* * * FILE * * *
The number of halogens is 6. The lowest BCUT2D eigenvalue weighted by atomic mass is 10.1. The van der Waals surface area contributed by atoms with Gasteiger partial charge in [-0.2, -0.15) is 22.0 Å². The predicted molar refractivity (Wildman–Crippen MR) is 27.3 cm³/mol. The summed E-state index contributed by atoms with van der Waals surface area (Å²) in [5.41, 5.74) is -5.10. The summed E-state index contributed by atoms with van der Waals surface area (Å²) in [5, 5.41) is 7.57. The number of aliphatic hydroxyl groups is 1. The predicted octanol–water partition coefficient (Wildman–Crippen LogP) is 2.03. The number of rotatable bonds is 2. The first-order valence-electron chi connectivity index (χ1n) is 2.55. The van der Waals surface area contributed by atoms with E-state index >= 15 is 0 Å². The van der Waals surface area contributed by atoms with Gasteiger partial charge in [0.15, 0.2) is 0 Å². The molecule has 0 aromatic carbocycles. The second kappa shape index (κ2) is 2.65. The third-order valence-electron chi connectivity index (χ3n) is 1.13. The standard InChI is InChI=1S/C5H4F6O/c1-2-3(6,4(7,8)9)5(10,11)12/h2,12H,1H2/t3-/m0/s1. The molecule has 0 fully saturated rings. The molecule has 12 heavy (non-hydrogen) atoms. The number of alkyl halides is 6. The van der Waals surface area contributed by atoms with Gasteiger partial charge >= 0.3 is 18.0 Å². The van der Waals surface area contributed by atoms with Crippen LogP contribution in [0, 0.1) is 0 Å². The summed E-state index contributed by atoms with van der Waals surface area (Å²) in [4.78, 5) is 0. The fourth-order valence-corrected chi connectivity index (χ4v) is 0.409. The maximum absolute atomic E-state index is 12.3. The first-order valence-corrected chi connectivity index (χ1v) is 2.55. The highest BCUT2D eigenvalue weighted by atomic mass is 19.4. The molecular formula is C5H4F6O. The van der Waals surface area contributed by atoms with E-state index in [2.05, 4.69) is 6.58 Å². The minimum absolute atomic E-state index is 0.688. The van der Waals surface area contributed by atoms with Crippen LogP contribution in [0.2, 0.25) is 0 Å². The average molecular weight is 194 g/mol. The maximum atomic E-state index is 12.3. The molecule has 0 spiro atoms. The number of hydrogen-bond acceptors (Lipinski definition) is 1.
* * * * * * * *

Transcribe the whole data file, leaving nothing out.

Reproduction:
The number of halogens is 6. The lowest BCUT2D eigenvalue weighted by atomic mass is 10.1. The van der Waals surface area contributed by atoms with Gasteiger partial charge in [-0.2, -0.15) is 22.0 Å². The predicted molar refractivity (Wildman–Crippen MR) is 27.3 cm³/mol. The summed E-state index contributed by atoms with van der Waals surface area (Å²) in [5.41, 5.74) is -5.10. The summed E-state index contributed by atoms with van der Waals surface area (Å²) in [5, 5.41) is 7.57. The number of aliphatic hydroxyl groups is 1. The predicted octanol–water partition coefficient (Wildman–Crippen LogP) is 2.03. The number of rotatable bonds is 2. The first-order valence-electron chi connectivity index (χ1n) is 2.55. The van der Waals surface area contributed by atoms with E-state index >= 15 is 0 Å². The van der Waals surface area contributed by atoms with Gasteiger partial charge in [0.15, 0.2) is 0 Å². The molecule has 0 aromatic carbocycles. The second kappa shape index (κ2) is 2.65. The third-order valence-electron chi connectivity index (χ3n) is 1.13. The standard InChI is InChI=1S/C5H4F6O/c1-2-3(6,4(7,8)9)5(10,11)12/h2,12H,1H2/t3-/m0/s1. The molecule has 0 fully saturated rings. The molecule has 12 heavy (non-hydrogen) atoms. The number of alkyl halides is 6. The van der Waals surface area contributed by atoms with Gasteiger partial charge >= 0.3 is 18.0 Å². The van der Waals surface area contributed by atoms with Crippen LogP contribution in [0, 0.1) is 0 Å². The summed E-state index contributed by atoms with van der Waals surface area (Å²) in [4.78, 5) is 0. The fourth-order valence-corrected chi connectivity index (χ4v) is 0.409. The maximum absolute atomic E-state index is 12.3. The first-order valence-corrected chi connectivity index (χ1v) is 2.55. The highest BCUT2D eigenvalue weighted by atomic mass is 19.4. The molecular formula is C5H4F6O. The van der Waals surface area contributed by atoms with E-state index in [2.05, 4.69) is 6.58 Å². The minimum absolute atomic E-state index is 0.688. The van der Waals surface area contributed by atoms with Crippen LogP contribution in [0.2, 0.25) is 0 Å². The average molecular weight is 194 g/mol. The maximum atomic E-state index is 12.3. The molecule has 0 spiro atoms. The number of hydrogen-bond acceptors (Lipinski definition) is 1.